Robert Stach (1925-2011) recalls being out when the storm came in.  “I do remember the dusty days and stuff before we moved to town, and then after we were in town, because I remember what they called Dirty Sunday in 1935.  Mother had my brother and my older sister then, and we had walked across town to the Ford Station corner there in Kinsley and we lived over on the north side park, . . . Mother went over there to visit some friends of the family that were in the south end of Kinsley. I remember pushing a bicycle back because there was too much wind and stuff for her. We couldn’t stand up. Mother was carrying my older sister who was a very small little baby.”

Earl McBride (1915-2011) and his father saw the impending storm coming.  “One of the things that I remember about it was Dad and I were working on the windmill one day. We could see what looked like a black cloud coming from the north. He said, ‘We probably better get down off here; that thing is going to hit here pretty soon.’ We got down off the tower. When it hit, it just turned the afternoon into darkness. I never will forget the chickens. They were running to get to the chicken house and go to roost because they thought it was night.”

Buford Brodbeck 1925-2014 remembers the disease that the dust brought on.   “I can remember the dust storms worse than anything….When they’d roll in, it would just get dark. I had a cousin that lived out in Manter, Kansas. She got dust pneumonia real bad and my dad and mother went out and got her and brought her back here to live for a while. I thought, holy hell, it’s worse out there than here! When you got hit, you just got in the house and tried to keep from choking to death. You’d put sheets up in the windows to try to keep it out. Wet them a little, and the next day they’d be just as black as you could see….”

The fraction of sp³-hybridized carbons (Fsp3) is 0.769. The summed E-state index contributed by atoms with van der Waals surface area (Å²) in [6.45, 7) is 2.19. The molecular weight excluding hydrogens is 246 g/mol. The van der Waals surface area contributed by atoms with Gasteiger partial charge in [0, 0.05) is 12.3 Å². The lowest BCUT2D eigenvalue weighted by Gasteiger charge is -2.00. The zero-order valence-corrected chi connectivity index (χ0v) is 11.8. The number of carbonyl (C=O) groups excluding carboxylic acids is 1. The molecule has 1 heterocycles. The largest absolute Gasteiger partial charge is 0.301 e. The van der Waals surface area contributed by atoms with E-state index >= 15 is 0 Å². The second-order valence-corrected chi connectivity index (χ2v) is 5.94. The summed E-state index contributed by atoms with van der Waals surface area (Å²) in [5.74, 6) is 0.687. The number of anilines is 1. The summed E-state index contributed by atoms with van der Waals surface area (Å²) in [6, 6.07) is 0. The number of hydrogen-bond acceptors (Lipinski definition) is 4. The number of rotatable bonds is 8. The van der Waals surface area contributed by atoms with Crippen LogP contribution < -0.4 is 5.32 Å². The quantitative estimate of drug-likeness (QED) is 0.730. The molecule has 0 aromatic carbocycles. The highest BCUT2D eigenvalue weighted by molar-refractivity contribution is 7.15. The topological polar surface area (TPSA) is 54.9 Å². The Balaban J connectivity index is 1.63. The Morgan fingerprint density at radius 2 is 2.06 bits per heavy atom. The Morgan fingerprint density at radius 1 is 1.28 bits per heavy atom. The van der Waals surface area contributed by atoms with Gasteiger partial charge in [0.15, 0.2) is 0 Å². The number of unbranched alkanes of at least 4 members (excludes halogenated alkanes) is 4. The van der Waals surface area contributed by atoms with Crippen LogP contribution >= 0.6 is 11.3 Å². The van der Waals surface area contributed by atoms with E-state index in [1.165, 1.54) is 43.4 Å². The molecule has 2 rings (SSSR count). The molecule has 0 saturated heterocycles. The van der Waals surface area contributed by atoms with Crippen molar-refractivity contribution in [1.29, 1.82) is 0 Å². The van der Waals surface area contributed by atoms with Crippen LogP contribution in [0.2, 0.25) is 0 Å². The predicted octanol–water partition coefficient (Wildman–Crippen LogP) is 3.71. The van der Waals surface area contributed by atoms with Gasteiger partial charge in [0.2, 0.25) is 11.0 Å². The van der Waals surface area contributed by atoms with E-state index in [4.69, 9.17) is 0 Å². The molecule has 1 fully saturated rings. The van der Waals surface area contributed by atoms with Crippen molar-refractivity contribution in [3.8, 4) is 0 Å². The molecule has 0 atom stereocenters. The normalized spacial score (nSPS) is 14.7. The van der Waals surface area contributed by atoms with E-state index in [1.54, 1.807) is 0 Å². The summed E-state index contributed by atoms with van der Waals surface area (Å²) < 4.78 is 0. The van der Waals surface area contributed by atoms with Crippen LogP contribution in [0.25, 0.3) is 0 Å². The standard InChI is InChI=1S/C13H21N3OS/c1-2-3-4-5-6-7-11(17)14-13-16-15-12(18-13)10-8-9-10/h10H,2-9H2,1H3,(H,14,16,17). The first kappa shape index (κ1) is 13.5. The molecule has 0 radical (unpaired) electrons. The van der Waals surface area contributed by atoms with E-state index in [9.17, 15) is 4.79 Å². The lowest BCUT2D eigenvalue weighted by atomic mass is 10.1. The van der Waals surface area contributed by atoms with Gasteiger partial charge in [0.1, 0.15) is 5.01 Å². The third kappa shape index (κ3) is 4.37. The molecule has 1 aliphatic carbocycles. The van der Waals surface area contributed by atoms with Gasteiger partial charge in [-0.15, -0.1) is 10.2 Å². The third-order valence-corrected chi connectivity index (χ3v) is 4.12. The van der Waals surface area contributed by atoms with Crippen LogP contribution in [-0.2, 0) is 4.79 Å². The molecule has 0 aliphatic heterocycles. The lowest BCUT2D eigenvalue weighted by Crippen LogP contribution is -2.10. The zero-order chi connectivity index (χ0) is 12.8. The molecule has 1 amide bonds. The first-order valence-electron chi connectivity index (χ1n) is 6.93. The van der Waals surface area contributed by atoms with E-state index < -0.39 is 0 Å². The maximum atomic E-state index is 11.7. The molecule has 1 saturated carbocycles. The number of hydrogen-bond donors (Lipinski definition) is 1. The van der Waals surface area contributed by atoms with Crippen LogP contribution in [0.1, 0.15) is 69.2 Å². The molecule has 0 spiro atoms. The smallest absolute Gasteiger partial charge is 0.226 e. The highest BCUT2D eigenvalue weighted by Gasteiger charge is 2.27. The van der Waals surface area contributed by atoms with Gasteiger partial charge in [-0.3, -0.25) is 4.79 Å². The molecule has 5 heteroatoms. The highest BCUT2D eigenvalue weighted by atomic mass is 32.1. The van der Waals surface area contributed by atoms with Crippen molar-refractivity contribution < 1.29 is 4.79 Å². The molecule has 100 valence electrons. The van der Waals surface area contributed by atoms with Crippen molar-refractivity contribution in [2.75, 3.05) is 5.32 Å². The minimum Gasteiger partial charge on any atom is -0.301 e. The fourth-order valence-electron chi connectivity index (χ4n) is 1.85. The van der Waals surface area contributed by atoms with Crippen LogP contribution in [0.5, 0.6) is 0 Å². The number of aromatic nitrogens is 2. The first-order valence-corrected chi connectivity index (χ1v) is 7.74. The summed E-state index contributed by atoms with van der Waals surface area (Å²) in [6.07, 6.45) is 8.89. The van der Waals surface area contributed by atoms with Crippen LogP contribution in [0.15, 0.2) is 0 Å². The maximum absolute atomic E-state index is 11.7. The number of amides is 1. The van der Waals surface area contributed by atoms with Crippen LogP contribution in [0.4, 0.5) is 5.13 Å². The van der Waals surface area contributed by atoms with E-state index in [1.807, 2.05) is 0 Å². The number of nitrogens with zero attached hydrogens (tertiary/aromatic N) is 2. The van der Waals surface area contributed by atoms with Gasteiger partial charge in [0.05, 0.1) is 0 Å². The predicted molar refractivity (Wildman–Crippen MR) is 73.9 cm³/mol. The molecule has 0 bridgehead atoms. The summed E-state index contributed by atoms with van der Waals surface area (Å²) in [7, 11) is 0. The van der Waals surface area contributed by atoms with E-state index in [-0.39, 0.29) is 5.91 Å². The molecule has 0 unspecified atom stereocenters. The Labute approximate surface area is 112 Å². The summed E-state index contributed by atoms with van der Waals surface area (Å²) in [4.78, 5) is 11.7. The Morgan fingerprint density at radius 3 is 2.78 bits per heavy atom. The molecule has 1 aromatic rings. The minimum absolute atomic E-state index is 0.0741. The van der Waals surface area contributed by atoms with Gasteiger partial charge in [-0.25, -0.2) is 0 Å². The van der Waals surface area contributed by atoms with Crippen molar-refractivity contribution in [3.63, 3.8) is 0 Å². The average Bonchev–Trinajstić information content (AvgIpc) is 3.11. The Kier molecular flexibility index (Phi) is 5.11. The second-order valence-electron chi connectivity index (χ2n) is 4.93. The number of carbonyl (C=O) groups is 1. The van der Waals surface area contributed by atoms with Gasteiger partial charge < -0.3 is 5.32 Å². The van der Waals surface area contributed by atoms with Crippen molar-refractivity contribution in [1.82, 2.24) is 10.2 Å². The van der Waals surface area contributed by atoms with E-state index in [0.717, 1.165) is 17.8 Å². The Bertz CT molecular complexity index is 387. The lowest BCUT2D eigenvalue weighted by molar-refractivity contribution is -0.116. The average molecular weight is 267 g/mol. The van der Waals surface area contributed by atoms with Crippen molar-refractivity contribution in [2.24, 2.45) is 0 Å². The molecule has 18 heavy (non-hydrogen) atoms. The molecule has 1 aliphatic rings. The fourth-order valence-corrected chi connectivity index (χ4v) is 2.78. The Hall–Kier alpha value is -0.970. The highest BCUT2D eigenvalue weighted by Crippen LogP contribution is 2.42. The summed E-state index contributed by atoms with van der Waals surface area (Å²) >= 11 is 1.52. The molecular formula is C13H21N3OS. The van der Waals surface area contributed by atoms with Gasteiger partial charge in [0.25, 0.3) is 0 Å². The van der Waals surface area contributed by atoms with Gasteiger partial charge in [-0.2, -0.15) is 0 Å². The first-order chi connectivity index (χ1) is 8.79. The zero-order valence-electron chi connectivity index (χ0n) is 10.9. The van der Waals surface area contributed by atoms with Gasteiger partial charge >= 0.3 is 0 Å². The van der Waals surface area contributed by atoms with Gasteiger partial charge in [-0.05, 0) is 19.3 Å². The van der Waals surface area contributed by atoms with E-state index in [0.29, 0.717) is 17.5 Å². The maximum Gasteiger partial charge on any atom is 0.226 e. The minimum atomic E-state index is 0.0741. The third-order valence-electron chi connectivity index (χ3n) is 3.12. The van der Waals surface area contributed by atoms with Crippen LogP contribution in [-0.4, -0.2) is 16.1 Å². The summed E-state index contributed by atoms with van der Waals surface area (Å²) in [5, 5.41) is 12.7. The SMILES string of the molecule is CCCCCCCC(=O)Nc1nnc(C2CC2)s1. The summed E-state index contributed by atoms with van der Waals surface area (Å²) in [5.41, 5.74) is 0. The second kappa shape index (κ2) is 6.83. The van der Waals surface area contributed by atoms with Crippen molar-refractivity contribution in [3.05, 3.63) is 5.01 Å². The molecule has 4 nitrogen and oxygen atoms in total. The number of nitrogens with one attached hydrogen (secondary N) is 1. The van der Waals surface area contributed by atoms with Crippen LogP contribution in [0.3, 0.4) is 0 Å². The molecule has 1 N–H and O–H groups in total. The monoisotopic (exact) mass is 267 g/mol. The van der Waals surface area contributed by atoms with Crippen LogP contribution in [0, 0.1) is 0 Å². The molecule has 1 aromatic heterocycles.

More Dust Bowl stories can be found in the oral histories of Norma Gatterman, Virginia Rapp, Jean Titus, John J. Riisoe, Carman Rodriguez, Jim Mowry and many others.   You can read their transcripts, listen to theri complete audio, or watch a short video on the library website. Check out the Oral History index in the left menu.  And remember, today is a good day to start writing your history or begin a pandemic journal for yourself or your child. 



The library is closed to the public, but your library staff is still working (alone) on things that will improve our resources and service.  Besides administrative duties, I am working on our local history archive and plan to write an article for the Edwards County Sentinel and this blog drawn from that archive.